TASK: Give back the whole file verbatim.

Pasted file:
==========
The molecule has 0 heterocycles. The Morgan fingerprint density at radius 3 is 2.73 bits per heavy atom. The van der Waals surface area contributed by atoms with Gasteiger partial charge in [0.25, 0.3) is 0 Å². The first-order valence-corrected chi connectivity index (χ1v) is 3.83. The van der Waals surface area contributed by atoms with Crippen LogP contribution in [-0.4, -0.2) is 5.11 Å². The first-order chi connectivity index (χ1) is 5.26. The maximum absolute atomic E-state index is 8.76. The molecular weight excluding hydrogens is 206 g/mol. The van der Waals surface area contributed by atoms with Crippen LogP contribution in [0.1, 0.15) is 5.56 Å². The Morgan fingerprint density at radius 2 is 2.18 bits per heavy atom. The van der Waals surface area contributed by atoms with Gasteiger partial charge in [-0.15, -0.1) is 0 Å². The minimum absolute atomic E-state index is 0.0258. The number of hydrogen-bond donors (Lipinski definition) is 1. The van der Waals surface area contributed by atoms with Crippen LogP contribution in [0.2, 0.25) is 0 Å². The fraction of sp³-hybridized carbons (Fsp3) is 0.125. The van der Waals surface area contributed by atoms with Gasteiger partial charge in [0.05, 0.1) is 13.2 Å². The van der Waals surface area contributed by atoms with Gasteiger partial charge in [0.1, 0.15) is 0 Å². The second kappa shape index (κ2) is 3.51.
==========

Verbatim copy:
The molecule has 0 heterocycles. The Morgan fingerprint density at radius 3 is 2.73 bits per heavy atom. The van der Waals surface area contributed by atoms with Gasteiger partial charge in [0.25, 0.3) is 0 Å². The first-order valence-corrected chi connectivity index (χ1v) is 3.83. The van der Waals surface area contributed by atoms with Crippen LogP contribution in [-0.4, -0.2) is 5.11 Å². The first-order chi connectivity index (χ1) is 5.26. The maximum absolute atomic E-state index is 8.76. The molecular weight excluding hydrogens is 206 g/mol. The van der Waals surface area contributed by atoms with Crippen LogP contribution in [0.1, 0.15) is 5.56 Å². The Morgan fingerprint density at radius 2 is 2.18 bits per heavy atom. The van der Waals surface area contributed by atoms with Gasteiger partial charge in [-0.15, -0.1) is 0 Å². The minimum absolute atomic E-state index is 0.0258. The number of hydrogen-bond donors (Lipinski definition) is 1. The van der Waals surface area contributed by atoms with Crippen LogP contribution in [0.2, 0.25) is 0 Å². The fraction of sp³-hybridized carbons (Fsp3) is 0.125. The van der Waals surface area contributed by atoms with Gasteiger partial charge in [0.05, 0.1) is 13.2 Å². The van der Waals surface area contributed by atoms with Gasteiger partial charge in [0.1, 0.15) is 0 Å². The second kappa shape index (κ2) is 3.51.